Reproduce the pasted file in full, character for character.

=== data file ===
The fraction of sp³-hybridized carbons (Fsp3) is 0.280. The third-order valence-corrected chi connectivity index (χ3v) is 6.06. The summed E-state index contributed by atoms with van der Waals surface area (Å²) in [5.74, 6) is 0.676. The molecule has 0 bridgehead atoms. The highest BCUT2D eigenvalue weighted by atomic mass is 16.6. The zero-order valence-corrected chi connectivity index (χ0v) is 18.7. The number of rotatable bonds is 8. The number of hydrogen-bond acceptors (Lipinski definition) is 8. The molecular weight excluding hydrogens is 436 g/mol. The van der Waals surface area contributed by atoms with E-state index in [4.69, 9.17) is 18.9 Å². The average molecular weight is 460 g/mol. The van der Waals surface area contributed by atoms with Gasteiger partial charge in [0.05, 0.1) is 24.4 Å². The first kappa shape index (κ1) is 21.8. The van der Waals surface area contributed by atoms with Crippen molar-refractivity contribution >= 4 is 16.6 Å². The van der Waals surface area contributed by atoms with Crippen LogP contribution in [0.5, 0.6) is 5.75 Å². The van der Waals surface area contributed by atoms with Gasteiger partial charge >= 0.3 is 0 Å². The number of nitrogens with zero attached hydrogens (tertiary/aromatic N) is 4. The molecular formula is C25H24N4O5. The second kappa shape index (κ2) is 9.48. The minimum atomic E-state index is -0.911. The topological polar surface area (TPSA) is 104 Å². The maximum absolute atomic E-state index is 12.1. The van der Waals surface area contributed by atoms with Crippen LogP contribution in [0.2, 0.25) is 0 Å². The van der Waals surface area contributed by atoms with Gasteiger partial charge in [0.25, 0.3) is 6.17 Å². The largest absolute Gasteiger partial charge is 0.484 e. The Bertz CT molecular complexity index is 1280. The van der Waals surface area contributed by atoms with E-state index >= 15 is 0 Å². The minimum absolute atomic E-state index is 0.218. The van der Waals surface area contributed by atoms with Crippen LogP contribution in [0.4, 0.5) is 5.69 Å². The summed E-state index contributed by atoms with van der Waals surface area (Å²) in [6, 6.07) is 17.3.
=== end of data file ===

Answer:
The fraction of sp³-hybridized carbons (Fsp3) is 0.280. The third-order valence-corrected chi connectivity index (χ3v) is 6.06. The summed E-state index contributed by atoms with van der Waals surface area (Å²) in [5.74, 6) is 0.676. The molecule has 0 bridgehead atoms. The highest BCUT2D eigenvalue weighted by atomic mass is 16.6. The zero-order valence-corrected chi connectivity index (χ0v) is 18.7. The number of rotatable bonds is 8. The number of hydrogen-bond acceptors (Lipinski definition) is 8. The molecular weight excluding hydrogens is 436 g/mol. The van der Waals surface area contributed by atoms with E-state index in [4.69, 9.17) is 18.9 Å². The average molecular weight is 460 g/mol. The van der Waals surface area contributed by atoms with Gasteiger partial charge in [0.05, 0.1) is 24.4 Å². The first kappa shape index (κ1) is 21.8. The van der Waals surface area contributed by atoms with Crippen molar-refractivity contribution >= 4 is 16.6 Å². The van der Waals surface area contributed by atoms with Crippen LogP contribution in [0.5, 0.6) is 5.75 Å². The van der Waals surface area contributed by atoms with Gasteiger partial charge >= 0.3 is 0 Å². The number of nitrogens with zero attached hydrogens (tertiary/aromatic N) is 4. The molecular formula is C25H24N4O5. The second kappa shape index (κ2) is 9.48. The minimum atomic E-state index is -0.911. The topological polar surface area (TPSA) is 104 Å². The maximum absolute atomic E-state index is 12.1. The van der Waals surface area contributed by atoms with Crippen LogP contribution in [0.2, 0.25) is 0 Å². The van der Waals surface area contributed by atoms with Gasteiger partial charge in [0.25, 0.3) is 6.17 Å². The largest absolute Gasteiger partial charge is 0.484 e. The Bertz CT molecular complexity index is 1280. The van der Waals surface area contributed by atoms with E-state index >= 15 is 0 Å². The minimum absolute atomic E-state index is 0.218. The van der Waals surface area contributed by atoms with Crippen LogP contribution in [0.4, 0.5) is 5.69 Å². The summed E-state index contributed by atoms with van der Waals surface area (Å²) in [6, 6.07) is 17.3.